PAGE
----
NASA chooses eight new astronauts, four of them women

The eight new astronauts are expected to man some of NASA's boldest, most anticipated new missions, including travel to Mars.

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    After an extensive year-and-a-half search, NASA has a new group of potential astronauts who will help the agency push the boundaries of exploration and travel to new destinations in the solar system, including an asteroid and Mars. Eight candidates have been selected to be NASA's newest astronaut trainees, hoping to be among those who are the first to launch from U.S. soil on commercial American spacecraft since the retirement of the space shuttle.
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More than thirty years ago, some 8,000 dreamers applied for 35 slots in the Astronaut Class of 1978 – the largest number of applications the agency had ever received. That year, NASA chose 34 men and one woman: Sally Ride, the first American woman in space.

Now, NASA has selected eight new astronaut trainees, half of them women, from some 6,100 hopefuls, the second largest applicant pool in NASA’s history and the highest percentage of women ever selected for the elite cadre of space travelers. The new potential astronauts are expected to be the pioneers that will man (and woman) the first commercial American flights to the International Space Station, and possibly the first human missions to Mars.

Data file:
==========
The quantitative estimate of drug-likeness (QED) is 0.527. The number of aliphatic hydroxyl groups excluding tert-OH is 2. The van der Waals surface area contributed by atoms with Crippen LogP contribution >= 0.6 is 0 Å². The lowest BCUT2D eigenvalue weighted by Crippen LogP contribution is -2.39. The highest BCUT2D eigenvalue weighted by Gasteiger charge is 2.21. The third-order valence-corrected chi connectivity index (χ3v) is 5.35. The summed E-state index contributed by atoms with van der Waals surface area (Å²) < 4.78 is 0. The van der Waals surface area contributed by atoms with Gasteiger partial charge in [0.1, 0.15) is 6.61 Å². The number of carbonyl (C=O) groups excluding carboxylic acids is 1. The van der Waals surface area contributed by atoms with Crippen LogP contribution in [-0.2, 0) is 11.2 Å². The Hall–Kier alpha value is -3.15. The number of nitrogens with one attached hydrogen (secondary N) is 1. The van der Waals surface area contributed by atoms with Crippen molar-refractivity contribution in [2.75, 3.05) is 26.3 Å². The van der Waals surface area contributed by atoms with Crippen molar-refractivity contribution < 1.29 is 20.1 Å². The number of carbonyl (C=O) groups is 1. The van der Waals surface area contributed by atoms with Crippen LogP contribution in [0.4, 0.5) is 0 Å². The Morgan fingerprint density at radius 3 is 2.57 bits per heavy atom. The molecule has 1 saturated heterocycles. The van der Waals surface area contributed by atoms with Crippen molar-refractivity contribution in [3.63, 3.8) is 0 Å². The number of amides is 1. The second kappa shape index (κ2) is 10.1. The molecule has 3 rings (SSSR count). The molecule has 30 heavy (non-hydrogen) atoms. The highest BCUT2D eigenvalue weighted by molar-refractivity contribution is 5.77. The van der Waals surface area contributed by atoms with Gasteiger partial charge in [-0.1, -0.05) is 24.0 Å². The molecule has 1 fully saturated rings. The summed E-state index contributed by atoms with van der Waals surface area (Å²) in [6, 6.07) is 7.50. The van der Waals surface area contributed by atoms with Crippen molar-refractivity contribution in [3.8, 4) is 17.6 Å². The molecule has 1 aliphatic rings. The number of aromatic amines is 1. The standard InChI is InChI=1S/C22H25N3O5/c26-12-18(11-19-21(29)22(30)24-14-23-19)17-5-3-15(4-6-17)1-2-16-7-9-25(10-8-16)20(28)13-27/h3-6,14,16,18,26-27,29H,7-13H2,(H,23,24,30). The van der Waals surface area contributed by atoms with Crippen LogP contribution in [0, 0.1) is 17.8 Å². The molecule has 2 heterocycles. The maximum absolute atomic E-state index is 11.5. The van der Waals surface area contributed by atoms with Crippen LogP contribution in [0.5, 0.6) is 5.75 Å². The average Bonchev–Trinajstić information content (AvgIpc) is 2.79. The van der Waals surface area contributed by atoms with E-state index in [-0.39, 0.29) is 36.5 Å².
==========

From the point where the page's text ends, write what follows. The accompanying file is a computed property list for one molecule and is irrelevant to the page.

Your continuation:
"These new space explorers asked to join NASA because they know we’re doing big, bold things here – developing missions to go farther into space than ever before," said NASA Administrator Charles Bolden, in a statement.

The selections come just days after the world celebrated the fiftieth anniversary of the launch of the first woman into space: Soviet astronaut Valentina Tereshkova. Some twenty years later, Sally Ride, Astronaut Class of 1978, became the first American woman to visit space.

The new trainees, all in their 30s, boast impressive and varied backgrounds in the US military and academia and will begin training at NASA's Johnson Space Center in Houston this August.

They are:


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